Public School: Snow days happen when the roads are bad. Really bad. Like, you may fear for your child’s life some days because the roads aren’t quite bad enough to cancel school.

Home School: There’s no such thing as snow days. When it’s frigid, you stay inside and work. When it’s snowing, but not terrible, you go play out in the snow because guess what?? You can make up that day on a rainy day during spring break while the public school kids are bummed about missing a day outside!

One last benefit of homeschooling that I want to emphasize is that you get to be with your kids! When I left the public schools to stay home with my kids, I had teachers tell me they didn’t know how I could do it. They couldn’t STAND to be home with their kids all day. My response? “But you can be here with other people’s kids all day?” When you home school your child, you’re not only giving them an incredible opportunity to have the perfect learning environment that is not only fun, but also sheltered from the world, you’re giving yourself a gift. The gift to be at home with the ones God has given to you. It’s a chance to raise them up into people you want to spend time with. Take advantage of it!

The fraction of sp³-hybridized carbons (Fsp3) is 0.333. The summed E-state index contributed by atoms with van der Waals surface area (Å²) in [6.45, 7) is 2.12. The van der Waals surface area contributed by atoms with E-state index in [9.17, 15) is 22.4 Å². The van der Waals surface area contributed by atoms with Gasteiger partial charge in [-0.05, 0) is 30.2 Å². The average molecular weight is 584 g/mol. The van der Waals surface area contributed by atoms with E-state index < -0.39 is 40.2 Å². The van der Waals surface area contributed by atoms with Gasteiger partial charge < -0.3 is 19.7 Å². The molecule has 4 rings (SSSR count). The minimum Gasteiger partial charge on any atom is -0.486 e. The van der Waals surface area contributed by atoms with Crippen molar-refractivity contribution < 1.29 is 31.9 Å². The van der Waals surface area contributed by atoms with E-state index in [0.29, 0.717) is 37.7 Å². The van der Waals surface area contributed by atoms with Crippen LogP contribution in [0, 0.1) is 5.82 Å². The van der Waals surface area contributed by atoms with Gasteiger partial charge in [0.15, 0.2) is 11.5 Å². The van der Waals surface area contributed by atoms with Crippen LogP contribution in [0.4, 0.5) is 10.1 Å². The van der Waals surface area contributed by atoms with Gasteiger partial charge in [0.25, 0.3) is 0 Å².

3 Comments on A Former Public School Teacher Talks About Homeschooling (Part 2)

  1. I haven’t thoroughly read this post, or part 1, but I’ve skimmed through both of them and saved them to read later 🙂
    I’m a Christian school grad, but the year following my graduation was the year my parents began homeschooling my 5 younger brothers and sisters– From a young adults perspective, I’m impressed and *so* blessed by the way God has used something like homeschooling to help my brothers and sisters 🙂 Having gone TO school all my life, I love looking at the differences between MY experience and what my brothers and sisters are now experiencing 🙂